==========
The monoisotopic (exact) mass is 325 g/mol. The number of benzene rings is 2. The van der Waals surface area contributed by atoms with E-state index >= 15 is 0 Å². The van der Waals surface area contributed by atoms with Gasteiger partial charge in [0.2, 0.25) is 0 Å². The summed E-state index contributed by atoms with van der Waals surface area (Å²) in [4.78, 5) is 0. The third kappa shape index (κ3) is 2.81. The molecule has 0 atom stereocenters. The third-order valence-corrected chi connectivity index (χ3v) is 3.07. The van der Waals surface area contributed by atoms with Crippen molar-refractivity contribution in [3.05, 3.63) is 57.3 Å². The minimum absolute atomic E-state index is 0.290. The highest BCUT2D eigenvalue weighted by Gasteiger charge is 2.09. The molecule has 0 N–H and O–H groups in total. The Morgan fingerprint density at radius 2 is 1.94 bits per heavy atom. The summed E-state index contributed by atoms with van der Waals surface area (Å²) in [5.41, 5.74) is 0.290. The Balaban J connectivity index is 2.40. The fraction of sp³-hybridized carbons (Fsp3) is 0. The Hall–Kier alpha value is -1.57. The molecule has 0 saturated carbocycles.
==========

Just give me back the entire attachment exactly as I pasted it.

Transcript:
The monoisotopic (exact) mass is 325 g/mol. The number of benzene rings is 2. The van der Waals surface area contributed by atoms with E-state index >= 15 is 0 Å². The van der Waals surface area contributed by atoms with Gasteiger partial charge in [0.2, 0.25) is 0 Å². The summed E-state index contributed by atoms with van der Waals surface area (Å²) in [4.78, 5) is 0. The third kappa shape index (κ3) is 2.81. The molecule has 0 atom stereocenters. The third-order valence-corrected chi connectivity index (χ3v) is 3.07. The van der Waals surface area contributed by atoms with Crippen molar-refractivity contribution in [3.05, 3.63) is 57.3 Å². The minimum absolute atomic E-state index is 0.290. The highest BCUT2D eigenvalue weighted by Gasteiger charge is 2.09. The molecule has 0 N–H and O–H groups in total. The Morgan fingerprint density at radius 2 is 1.94 bits per heavy atom. The summed E-state index contributed by atoms with van der Waals surface area (Å²) in [5.41, 5.74) is 0.290. The Balaban J connectivity index is 2.40. The fraction of sp³-hybridized carbons (Fsp3) is 0. The Hall–Kier alpha value is -1.57. The molecule has 0 saturated carbocycles.